The FD-70’s more full featured Big Brother is the new FT5DR. It sells for less than $500 but that’s a little misleading because it requires a programming cable for any serious setup, and that’s an add-on which you don’t have to worry about if you pick our D-STAR or DMR choices.

Once you get going the C4FM mode, also known as Fusion, seems to be easier to get started with than DMR since it’s more repeater dependent. The FT5DR has a big touch screen and the accessories we expect like spare batteries available as well, and also has swappable Micro SD memory.

Reasons to get the FT-70 DR:

Reasons to get the FT-5DR:

Which Digital Should I Choose?

Ultimately, the choice in Digital boils down to availability.

According to a November 2022 check of RepeaterBook.com in North America there are more than 2,100 DMR repeaters, about 1,200 D-STAR options and around 2,300 Fusion repeaters.

That said, we recommend checking 2 things before going all in on a digital format. First, what’s in your neighborhood. The easiest digital format to get started on is what’s on the repeater up the street, you can usually find a local club to help with questions when you get started. So check repeaters in your area and find out if DMR, D-Star, or Fusion is more popular if you want to go digital.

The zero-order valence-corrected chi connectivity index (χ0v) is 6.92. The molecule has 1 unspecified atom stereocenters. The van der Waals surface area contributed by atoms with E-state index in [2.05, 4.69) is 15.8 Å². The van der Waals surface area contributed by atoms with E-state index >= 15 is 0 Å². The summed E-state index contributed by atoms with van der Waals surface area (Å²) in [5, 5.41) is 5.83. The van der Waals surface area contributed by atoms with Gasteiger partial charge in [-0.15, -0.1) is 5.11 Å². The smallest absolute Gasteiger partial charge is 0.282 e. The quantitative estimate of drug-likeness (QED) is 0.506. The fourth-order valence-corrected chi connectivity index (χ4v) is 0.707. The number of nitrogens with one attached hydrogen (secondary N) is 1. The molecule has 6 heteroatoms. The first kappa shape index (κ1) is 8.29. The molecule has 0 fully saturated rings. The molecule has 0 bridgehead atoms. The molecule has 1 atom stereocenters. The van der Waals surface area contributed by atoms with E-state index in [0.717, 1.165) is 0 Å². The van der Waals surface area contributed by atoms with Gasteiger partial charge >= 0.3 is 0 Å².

Second, if you plan to work with a group, know their preferred digital format. For instance, Georgia ARES is focused on a statewide D-STAR network, and that is not cross compatible with Fusion or DMR. The point here is there is no standard for what different formats local clubs and groups like ARES around the country use. Talk with them locally before you invest a lot of money into a radio if your plan is to join up and support them.

Conclusion

Whichever handheld you choose, or if you choose another one not on our list, expect a learning curve on getting the radio programmed for the first time. You’ll be back in a world of choosing COM ports on your computer or swapping memory cards. Again, check your local club for repeater memories or code plug files, lots of hams are willing to share.

If you like the idea of having a handheld ham radio, but haven’t gotten your license yet you can get started with our 10 lesson Technician course that has videos, quizzes and games to teach you everything you need to pass the FCC exam on the first try.